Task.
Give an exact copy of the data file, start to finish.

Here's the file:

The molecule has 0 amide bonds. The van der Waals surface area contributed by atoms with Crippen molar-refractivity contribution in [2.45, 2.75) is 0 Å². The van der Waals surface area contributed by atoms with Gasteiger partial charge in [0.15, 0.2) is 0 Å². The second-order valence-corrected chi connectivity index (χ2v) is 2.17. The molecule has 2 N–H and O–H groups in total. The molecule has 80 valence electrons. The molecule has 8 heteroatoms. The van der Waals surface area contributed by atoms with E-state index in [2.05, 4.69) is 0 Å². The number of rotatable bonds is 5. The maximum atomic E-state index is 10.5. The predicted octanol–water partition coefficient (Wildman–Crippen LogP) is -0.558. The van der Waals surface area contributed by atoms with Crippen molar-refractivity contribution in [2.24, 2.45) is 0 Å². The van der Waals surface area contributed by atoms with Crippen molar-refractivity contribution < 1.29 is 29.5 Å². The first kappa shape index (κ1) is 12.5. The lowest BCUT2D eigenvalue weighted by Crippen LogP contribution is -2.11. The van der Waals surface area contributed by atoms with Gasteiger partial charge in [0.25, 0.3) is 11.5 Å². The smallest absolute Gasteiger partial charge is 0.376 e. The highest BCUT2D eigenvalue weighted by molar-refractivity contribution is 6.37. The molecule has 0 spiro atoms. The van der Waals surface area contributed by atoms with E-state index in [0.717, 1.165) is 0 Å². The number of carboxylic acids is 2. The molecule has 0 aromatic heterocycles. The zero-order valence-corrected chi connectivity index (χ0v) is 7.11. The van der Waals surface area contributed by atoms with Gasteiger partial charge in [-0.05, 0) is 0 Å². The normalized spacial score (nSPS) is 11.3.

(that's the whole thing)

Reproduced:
The molecule has 0 amide bonds. The van der Waals surface area contributed by atoms with Crippen molar-refractivity contribution in [2.45, 2.75) is 0 Å². The van der Waals surface area contributed by atoms with Gasteiger partial charge in [0.15, 0.2) is 0 Å². The second-order valence-corrected chi connectivity index (χ2v) is 2.17. The molecule has 2 N–H and O–H groups in total. The molecule has 80 valence electrons. The molecule has 8 heteroatoms. The van der Waals surface area contributed by atoms with E-state index in [2.05, 4.69) is 0 Å². The number of rotatable bonds is 5. The maximum atomic E-state index is 10.5. The predicted octanol–water partition coefficient (Wildman–Crippen LogP) is -0.558. The van der Waals surface area contributed by atoms with Crippen molar-refractivity contribution in [2.24, 2.45) is 0 Å². The van der Waals surface area contributed by atoms with Crippen molar-refractivity contribution < 1.29 is 29.5 Å². The first kappa shape index (κ1) is 12.5. The lowest BCUT2D eigenvalue weighted by Crippen LogP contribution is -2.11. The van der Waals surface area contributed by atoms with Gasteiger partial charge in [0.25, 0.3) is 11.5 Å². The smallest absolute Gasteiger partial charge is 0.376 e. The highest BCUT2D eigenvalue weighted by molar-refractivity contribution is 6.37. The molecule has 0 spiro atoms. The van der Waals surface area contributed by atoms with E-state index in [0.717, 1.165) is 0 Å². The number of carboxylic acids is 2. The molecule has 0 aromatic heterocycles. The zero-order valence-corrected chi connectivity index (χ0v) is 7.11. The van der Waals surface area contributed by atoms with Gasteiger partial charge in [-0.05, 0) is 0 Å². The normalized spacial score (nSPS) is 11.3.